sieges. Its elliptical form was the hoop which bound and held it entire till barbarians rent that consolidating ring; popes widened the breach; and time, not unassisted, con. tinues the work of dilapidation. At this moment, the hermitage is threatened with a dreadful crash; and a generation not very remote must be content, I apprehend, with the picture of this stupendous monument.
When the whole amphitheatre was entire, a child might comprehend its design in a moment, and go direct to his place without straying in the porticoes; for each arcade bears its number engraved, and opposite to every fourth arcade was a staircase. This multiplicity of wide, straight, and separate passages, proves the attention which the ancients paid to the safe discharge of a crowd; it finely illustrates the precept of Vitruvius, and exposes the perplexity of scme modern theatres.
Every nation has undergone its revolution of vices; and, as cruelty is not the present vice of ours, we can all humanely execrate the purpose of amphitheatres, now that they lie in ruins. Moralists may tell us that the truly brave are never cruel; but this monument says, "No." Here sat the conquerors of the world, coolly to enjoy the tortures and death of men who had never offended them. Two aqueducts were scarcely sufficient to wash off the human blood which a few hours' sport shed in this imperial stumbles. Twice in one day came the senators and matrons of Rome to the butchery; a virgin always gave the signal for slaughter; and, when glutted with bloodshed, those ladies sat down in the wet and streaming arena to a luxurious supper! Such reflections check our regret for its ruin.
As it now stands, the Coliseum is a striking image of Rome itself; decayed, vacant, serious, yet grand; half-gray and half-green; erect on one side and fallen on the other, with consecrated ground in its bosom; inhabited by a beadsman; visited by every caste; for moralists, antiquaries, painters, architects, devotees, all meet here to meditate, to examine, to draw, to measure, and to pray. "In contemplating antiquities," says Livy, "the mind itself becomes antique." It contracts from such objects a venerable rust, which I prefer to the polish and the point of those wits who have lately profaned this august ruin with ridicule.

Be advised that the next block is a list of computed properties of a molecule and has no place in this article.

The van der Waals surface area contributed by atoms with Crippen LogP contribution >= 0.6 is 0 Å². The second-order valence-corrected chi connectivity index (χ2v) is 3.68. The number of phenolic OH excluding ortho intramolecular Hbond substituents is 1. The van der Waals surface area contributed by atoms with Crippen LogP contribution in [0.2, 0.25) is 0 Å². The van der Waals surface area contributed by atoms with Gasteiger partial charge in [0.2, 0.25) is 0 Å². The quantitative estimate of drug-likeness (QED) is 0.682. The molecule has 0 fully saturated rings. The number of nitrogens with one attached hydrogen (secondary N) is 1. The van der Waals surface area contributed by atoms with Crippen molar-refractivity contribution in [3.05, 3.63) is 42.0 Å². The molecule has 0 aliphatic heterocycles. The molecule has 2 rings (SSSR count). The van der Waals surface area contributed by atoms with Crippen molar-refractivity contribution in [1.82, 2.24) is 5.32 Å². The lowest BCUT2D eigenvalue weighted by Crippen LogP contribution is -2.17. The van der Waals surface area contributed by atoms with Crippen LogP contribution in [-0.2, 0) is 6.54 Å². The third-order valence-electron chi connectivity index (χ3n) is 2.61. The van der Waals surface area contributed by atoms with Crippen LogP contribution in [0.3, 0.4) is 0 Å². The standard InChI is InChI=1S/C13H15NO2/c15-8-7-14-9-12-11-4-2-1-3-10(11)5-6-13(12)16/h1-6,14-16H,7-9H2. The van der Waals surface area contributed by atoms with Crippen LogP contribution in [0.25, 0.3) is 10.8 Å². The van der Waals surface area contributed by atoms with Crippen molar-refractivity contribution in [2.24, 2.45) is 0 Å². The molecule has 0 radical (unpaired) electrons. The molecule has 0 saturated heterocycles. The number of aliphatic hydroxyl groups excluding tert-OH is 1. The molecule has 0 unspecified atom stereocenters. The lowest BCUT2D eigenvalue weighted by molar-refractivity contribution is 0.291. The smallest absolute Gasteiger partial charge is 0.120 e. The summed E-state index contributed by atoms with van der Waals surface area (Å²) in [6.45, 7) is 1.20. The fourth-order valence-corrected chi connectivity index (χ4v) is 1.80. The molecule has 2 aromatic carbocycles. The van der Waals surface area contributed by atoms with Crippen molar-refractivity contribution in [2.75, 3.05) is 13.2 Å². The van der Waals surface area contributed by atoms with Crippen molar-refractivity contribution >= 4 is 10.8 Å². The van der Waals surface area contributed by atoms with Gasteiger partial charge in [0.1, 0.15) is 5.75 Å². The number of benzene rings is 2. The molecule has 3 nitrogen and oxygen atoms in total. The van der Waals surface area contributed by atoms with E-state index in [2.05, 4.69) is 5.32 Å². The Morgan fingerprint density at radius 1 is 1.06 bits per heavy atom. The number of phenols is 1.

Write a Criticism on the above extract.
DESCRIPTION OF NATURAL SCENERY, AND PERSONS.
§418. IN descriptions of natural scenery, a selection may generally be made from the following heads. The order in which they should be treated depends somewhat on the nature of the subject.
$418. In descriptions of natural scenery, what heads will generally be found appro priate?
I. Circumstances under which it was seen; whether at sunrise, at noon, or by moonlight.
II. Natural features of the scene; level or undulating; fertile or barren; vegetation; trecs, mountains, streams, &c., within view. III. Improvements of art; whether well cultivated; buildings, and other productions of human industry.
IV. Living creatures that animate the scene;
VL Sounds; murmur of a stream; noise of a waterfall; rustling of leaves; lowing of cattle; barking of dogs; singing of birds; cries of children; noise of machinery, &c.
VII. Distant prospect.
VIII. Comparison with any other scene.
IX. Historical associations
X. Feelings awakened in the mind.
§419. For an example of this kind of description, the stu dent is referred to the following extract from Sir Walter Scott. He will find other specimens, of a different style, inasmuch as they treat of individual curiosities of scenery rather than extended landscapes, in Willis's description of the Grotto of Adelsburg, quoted in p. 90 of this volume, and Campbell's Account of Fingal's Cave in a Letter to the poet Thomson, Lesson XCVI.
A YORKSHIRE FOREST SCENE.
The sun was setting upon one of the rich grassy glades of this forest. Hundreds of broad-headed, short-stemmed, wide-branched, oaks, which had witnessed, perhaps, the stately march of the Roman soldiery, flung their gnarled arms over a thick carpet of the most delicious greensward. In some places, they were intermingled with beeches, hollies, and copsewood of various descriptions, so closely as totally to intercept the level beams of the sinking sun; in others, they receded from each other, forming those long sweeping vistas, in the intricacy of which the eye delights to lose itself, while imagination considers them as the paths to yet wilder scenes of sylvan solitude. Here, the red rays of the sun shot a broken and discolored light that partially hung upon the shattered boughs and mossy trunks of the trees; and there, they illuminated, in brilliant patches, the portions of turf to which they made their way.
A considerable open space in the midst of this glade seemed formerly to have been dedicated to the rites of Druidical superstition; for, on the summit of a hillock so regular as to seem artificial, there still remained part of a circle of rough unhewn stones of large dimensions. Seven stood upright the rest had been dislodged from their places, probably by the zeal of some convert to Christianity, and lay, some prostrate near their former site, and others on the side of the hill. One large stone only had found its way to the bottom; and, in stopping the course of a small brook which glided smoothly round the foot of the eminence, gave, by its opposition, a feeble voice of murmur to the placid, and elsewhere silent, streamlet.
§ 420. Descriptions of persons are often required in composition. In writing them, such heads as the following are generally taken :—.